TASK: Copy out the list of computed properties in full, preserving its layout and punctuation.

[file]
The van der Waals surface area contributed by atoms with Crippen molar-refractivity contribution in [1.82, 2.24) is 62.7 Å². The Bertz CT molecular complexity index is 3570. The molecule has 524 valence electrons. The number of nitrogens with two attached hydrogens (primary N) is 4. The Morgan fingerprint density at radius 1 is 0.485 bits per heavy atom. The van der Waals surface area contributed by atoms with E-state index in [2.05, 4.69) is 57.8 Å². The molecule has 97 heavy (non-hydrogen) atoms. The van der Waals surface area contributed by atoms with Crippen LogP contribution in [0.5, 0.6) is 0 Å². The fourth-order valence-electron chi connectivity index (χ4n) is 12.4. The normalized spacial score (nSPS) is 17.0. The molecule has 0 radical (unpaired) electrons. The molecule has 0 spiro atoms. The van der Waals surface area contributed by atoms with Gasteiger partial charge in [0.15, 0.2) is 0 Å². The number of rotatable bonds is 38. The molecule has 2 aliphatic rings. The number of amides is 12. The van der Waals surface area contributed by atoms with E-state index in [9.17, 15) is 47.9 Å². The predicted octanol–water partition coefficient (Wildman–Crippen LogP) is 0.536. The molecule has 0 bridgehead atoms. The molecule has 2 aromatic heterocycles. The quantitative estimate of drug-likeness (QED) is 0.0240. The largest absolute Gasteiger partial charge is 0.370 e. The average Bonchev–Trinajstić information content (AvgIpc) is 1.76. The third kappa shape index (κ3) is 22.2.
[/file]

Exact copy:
The van der Waals surface area contributed by atoms with Crippen molar-refractivity contribution in [1.82, 2.24) is 62.7 Å². The Bertz CT molecular complexity index is 3570. The molecule has 524 valence electrons. The number of nitrogens with two attached hydrogens (primary N) is 4. The Morgan fingerprint density at radius 1 is 0.485 bits per heavy atom. The van der Waals surface area contributed by atoms with E-state index in [2.05, 4.69) is 57.8 Å². The molecule has 97 heavy (non-hydrogen) atoms. The van der Waals surface area contributed by atoms with Crippen LogP contribution in [0.5, 0.6) is 0 Å². The fourth-order valence-electron chi connectivity index (χ4n) is 12.4. The normalized spacial score (nSPS) is 17.0. The molecule has 0 radical (unpaired) electrons. The molecule has 0 spiro atoms. The van der Waals surface area contributed by atoms with Gasteiger partial charge in [0.15, 0.2) is 0 Å². The number of rotatable bonds is 38. The molecule has 2 aliphatic rings. The number of amides is 12. The van der Waals surface area contributed by atoms with E-state index in [9.17, 15) is 47.9 Å². The predicted octanol–water partition coefficient (Wildman–Crippen LogP) is 0.536. The molecule has 0 bridgehead atoms. The molecule has 2 aromatic heterocycles. The quantitative estimate of drug-likeness (QED) is 0.0240. The largest absolute Gasteiger partial charge is 0.370 e. The average Bonchev–Trinajstić information content (AvgIpc) is 1.76. The third kappa shape index (κ3) is 22.2.